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About Devine Intervention

"Frequently hysterical ... devastatingly honest writing that surprises with its occasional beauty and hits home with the keenness of its insight." 

—Kirkus Reviews, starred review


"So much fun... an insightful story about seizing life for all it’s worth while you have the chance."

—Publishers Weekly

"It is a pleasure to read a writer who so delights in language, and who writes so captivatingly in a teen voice with such imaginative description."

— Los Angeles Times

“This is a love story. Not a romantic love story, but a story of the development of a deep caring relationship with another being. Humorous and sad at times, it brings us to ask ourselves what we think about heaven and how we get there. Believable and fast-paced, it keeps us reading to the end.”

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Photo by Emerald England.


A middle grade novel I loved

Harry Potter aside, it can sometimes be tough for grownups to find middle grade novels to devour. Typically, the books are meant for, say, fourth graders, and there aren’t love triangles, sparkly vampires, or even grim dystopian worlds that add that extra dash of grownup appeal.

This is why A Dog’s Way Home by Bobbie Pyron took me by surprise. I knew I'd like it. But love it? Oh, yes.

Disclosure: I’m a dog person, and the Shetland sheepdog on the cover definitely caught my eye. The writing and the storysort of a throwback to the days of Old Yeller and The Incredible
kept me absolutely riveted. It wouldn’t surprise me a bit to see this book win the Newbery.

A Dog’s Way Home tells the tale of 12-year-old Abby and Tam, her show dog. On the way home from a competition, they get in a wreck, and Tam’s cage flies into a ravine. The dog is hurt and lost, and Pyron gives us his and Abby’s stories in alternating points of view.

Both Tam and Abby are appealing, but Abby deserves special recognition for not being yet another sassy, world-weary 12-year-old. She’s the kind of kid adults can relate to—and will definitely enjoy reading about.

Things get incredibly grim for the dog, so this might not be a book you read to your soft-hearted first grader without some Kleenex nearby. Or, once they’ve gone to bed, read it all to yourself. The gorgeous writing is as satisfying as a box of chocolates but without all the calories, and it almost takes you back to that time in childhood when love and loyalty were pure and powerful enough to do anything.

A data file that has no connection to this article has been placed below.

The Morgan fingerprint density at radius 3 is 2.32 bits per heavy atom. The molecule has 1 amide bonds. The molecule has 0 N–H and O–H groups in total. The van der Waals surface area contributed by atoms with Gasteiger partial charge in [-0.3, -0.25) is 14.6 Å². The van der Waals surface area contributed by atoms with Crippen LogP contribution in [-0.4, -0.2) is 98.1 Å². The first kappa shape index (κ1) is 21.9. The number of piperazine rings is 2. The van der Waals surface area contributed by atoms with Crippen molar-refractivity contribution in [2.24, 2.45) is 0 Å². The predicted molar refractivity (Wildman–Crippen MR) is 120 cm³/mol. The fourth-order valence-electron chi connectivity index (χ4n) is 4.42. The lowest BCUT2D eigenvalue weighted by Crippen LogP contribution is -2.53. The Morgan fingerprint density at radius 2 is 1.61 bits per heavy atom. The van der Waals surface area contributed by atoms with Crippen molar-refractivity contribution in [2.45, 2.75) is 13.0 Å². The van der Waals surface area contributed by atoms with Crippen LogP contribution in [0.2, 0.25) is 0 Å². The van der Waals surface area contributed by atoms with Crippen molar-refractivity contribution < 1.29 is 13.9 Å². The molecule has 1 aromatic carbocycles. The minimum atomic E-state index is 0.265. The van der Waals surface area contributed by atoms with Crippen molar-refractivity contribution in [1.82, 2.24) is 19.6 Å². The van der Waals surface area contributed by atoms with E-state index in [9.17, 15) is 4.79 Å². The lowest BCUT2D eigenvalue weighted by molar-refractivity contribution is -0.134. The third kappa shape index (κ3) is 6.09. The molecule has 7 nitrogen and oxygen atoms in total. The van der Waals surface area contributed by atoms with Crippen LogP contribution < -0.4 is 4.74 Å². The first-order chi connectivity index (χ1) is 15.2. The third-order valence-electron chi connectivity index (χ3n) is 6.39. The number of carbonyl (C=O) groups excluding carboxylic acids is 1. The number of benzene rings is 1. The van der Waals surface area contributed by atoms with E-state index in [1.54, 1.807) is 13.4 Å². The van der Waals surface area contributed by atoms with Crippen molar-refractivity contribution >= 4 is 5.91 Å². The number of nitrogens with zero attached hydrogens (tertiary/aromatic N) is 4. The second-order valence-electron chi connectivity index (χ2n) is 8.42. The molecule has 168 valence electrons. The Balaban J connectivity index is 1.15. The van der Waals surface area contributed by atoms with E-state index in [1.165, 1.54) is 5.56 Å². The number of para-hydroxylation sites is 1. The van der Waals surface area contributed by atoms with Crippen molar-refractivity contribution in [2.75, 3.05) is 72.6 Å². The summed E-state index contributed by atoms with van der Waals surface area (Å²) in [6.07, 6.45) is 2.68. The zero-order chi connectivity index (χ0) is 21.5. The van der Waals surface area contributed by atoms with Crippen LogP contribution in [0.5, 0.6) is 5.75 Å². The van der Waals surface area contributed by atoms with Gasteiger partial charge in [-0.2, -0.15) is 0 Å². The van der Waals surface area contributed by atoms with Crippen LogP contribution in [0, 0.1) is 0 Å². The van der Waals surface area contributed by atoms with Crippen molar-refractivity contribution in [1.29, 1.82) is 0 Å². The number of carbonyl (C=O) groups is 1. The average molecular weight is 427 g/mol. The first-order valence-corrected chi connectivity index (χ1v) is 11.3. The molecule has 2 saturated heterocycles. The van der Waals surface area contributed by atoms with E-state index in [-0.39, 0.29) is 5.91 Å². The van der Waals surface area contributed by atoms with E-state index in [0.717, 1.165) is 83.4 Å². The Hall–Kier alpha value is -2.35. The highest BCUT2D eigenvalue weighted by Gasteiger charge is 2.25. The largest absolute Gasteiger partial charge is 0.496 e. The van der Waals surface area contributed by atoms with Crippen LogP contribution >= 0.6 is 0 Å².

The evolution of a monster

Forgive my excitement over this. It's definitely at dorky proportions.

What follows is a discussion of the evolution of the wendigo monster that appears in the first book of THE SECRET JOURNEYS OF JACK LONDON, a new HarperCollins series by Christopher Golden and Tim Lebbon, illustrated by the inimiatable Greg Ruth.

Jordan Brown, the delightful editor who oversaw this project, explains how the book's monster became the unholy terror you get to read about in the book. For illustrators, this is a rare insider's look at how an editor thinks, and how a succeesful editor/artist collaboration unfolds. It's also a smart study of how a monster can't just be scary--it also has to support the text in myriad ways.

And now to the wendigo, an Algonquian malevolent spirit, straight from Jordan Brown himself:

v 1: This was Greg’s first take on the Wendigo close-up.  Even in this first stab at the creature, I knew that we would have a spectacular image by the end of the process.  This didn’t exactly mesh with my interpretation of what we might want the Wendigo to ultimately look like, but Greg is a master at creating terrifying, stylized monsters, and there was no doubt in my mind that we would want to work with what Greg had here toward a final monster that all of us loved.  My initial email response noted that I loved the mouth and eyes, but that the creature overall was perhaps a bit too yeti-ish – that it looked really great, but that the compositional elements of the beast didn’t quite get across the feeling of horror we were going for.  In this first email response, I said what I think would become our guiding principle to meld Greg’s fantastic vision with what Christopher Golden and Tim Lebbon were doing in the text: 

The best way I can put it is also unfortunately the most vague: I want to look at this beast and know that despite how perverted it has been, how much of a beast it has become, it was a human once (and, therefore, something into which Jack could turn).